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Spenser

GTAW's Disdain for Wealth and the Deliberate Erosion of Money

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Spenser    42

Over the last few months, there has been a deliberate effort to reduce the amount of wealth circulating in the economy. I remember in the summer there was somewhat a fever going around among the staff team about how non-RP it was for a character RPing in the hood to drive a sports car. I remember many ideas were tossed around: doing auctions on very large properties based on the qualifications of someone's character rather than their wealth, in an effort to keep the IC environment cohesive and consistent, was one that I remember debating against for the imbalance it would put in the economy by enriching people easily. 

 

Since then, only more measures have come to stifle the accumulation of wealth. Vehicle taxes were added to expensive cars, lucrative do-it-yourself scripted sources of wealth have been removed and while I was staff, I was party to some chatter about furthering this erosion of wealth even more (like by stifling lease income from property, or by reducing the payout of a property's market value to prevent people from trying to game the economy).

I have always been one to RP in a business sphere and capital is a large part of that. Some had disdain for gangsters in sports cars, but I personally disdain those who portray an empty role: the "Fortune 500 CEO" who leases an executive office at low price, wears suits all day, buys a luxury sedan ranging from 100-150k in price and proceeds to hold empty meetings about business plans that will never be actioned. For a time, I was running a real estate company before I realized that this entire market was deliberately eroded: how can you sell a $600,000 property to flesh out the story of your character and engage in business RP that is not just empty talk if nobody on the server still has 600k in cash?

 

I'll jump into the meat of what I have to say now.

 

Overall, these measures have allowed rich people to stay rich and poor people to stay poor. They needlessly restrict new players from acquiring sufficient capital for person-to-person interaction and they allow that cashflow to head directly to those who were fortunate enough to put themselves in good economic standing EARLY ON.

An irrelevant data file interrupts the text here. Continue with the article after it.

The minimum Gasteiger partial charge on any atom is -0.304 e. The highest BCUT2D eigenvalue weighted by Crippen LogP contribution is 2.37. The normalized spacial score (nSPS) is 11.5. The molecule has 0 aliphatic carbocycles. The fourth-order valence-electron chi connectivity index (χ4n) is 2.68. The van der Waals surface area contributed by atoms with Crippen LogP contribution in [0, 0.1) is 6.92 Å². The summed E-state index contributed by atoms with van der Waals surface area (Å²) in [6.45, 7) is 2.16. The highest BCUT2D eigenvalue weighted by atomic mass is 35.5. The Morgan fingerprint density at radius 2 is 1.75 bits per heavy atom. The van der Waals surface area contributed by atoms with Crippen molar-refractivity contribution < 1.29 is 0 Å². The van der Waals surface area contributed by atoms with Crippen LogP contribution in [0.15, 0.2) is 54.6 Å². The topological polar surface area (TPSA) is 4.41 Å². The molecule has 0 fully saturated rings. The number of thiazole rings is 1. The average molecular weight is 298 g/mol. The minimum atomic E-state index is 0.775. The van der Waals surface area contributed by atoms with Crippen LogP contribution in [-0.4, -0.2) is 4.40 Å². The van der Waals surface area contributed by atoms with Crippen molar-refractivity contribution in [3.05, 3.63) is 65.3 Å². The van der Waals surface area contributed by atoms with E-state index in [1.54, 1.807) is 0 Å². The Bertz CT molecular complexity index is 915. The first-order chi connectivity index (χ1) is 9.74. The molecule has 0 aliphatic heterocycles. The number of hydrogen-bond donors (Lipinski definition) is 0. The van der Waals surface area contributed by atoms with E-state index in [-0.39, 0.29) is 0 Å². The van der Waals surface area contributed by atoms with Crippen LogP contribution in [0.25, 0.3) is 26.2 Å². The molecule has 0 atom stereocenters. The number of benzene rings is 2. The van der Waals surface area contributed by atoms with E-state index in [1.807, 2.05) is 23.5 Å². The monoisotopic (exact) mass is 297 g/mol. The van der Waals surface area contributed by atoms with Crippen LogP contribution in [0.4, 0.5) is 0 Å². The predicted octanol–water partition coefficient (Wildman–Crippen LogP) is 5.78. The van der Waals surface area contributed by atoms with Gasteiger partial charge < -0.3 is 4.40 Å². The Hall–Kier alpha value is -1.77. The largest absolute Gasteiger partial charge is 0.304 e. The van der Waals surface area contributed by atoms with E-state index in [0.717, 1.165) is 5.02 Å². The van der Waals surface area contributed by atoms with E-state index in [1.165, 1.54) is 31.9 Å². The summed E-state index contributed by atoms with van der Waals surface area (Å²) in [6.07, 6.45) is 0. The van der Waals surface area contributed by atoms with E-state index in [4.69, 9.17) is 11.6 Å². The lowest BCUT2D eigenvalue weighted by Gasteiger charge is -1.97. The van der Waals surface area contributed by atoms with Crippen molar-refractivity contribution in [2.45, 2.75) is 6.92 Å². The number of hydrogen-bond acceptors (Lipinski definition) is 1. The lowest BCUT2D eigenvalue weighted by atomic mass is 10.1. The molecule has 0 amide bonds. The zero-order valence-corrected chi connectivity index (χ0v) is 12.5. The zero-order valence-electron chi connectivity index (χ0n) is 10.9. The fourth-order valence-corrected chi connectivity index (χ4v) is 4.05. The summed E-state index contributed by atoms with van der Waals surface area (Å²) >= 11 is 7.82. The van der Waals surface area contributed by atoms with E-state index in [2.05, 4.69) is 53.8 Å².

I believe the outset of these changes was to move people away from interacting with the script and towards interacting with one another. An essential component of players RPing with one another in any business or service sense is the exchange of capital. If you want a lawyer, you need to pay them, and pay them decently. If you want a therapist, you need to pay them. That is the primary IC motivator for most things, and those who deny that by saying interaction is purely for the "good of RP" will be disappointed to find that the majority of players on any game with an economy seek upward mobility. The vehicle taxes were designed as a disincentive towards buying flashy cars, and that goal was achieved. Taxes were added to increase the base price of these vehicles and raise their value in the market, thereby making them harder to acquire. This worked, but as a byproduct of something else and not in the way I believe it had originally been intended. These sports cars did not become more expensive with the taxes: in actuality, they became cheaper on the market. With the addition of vehicle taxes, maintenance was such a disincentive towards buying expensive cars of any sort that demand shrunk. I saw a Raiden being sold for $250,000 recently, but when bought new from a dealership it will run you close to $430,000 to register and fully modify. 

 

To some, that still sounds fine, so long as the end goal of "fewer flashy cars" is achieved, but this is a psychological barrier that only affects people with less money. Police on this server are understanding of how exorbitant the vehicle taxes get, and though I have been pulled over, I have never actually been punished beyond being told "go pay your tax." IC issue? Maybe, but it has a deep effect on disparity of wealth. I have a car with a vehicle tax exceeding $20,000 and I do not pay it because that amount of money per week is not worth the feeling of safety. But someone with a cheaper car that has a tax of $6,000 might be more willing to part with their funds for the feeling of security. 4 weeks later, the result is that they have a cheaper car than I do and $24,000 less in liquid money, whereas I have not lost anything.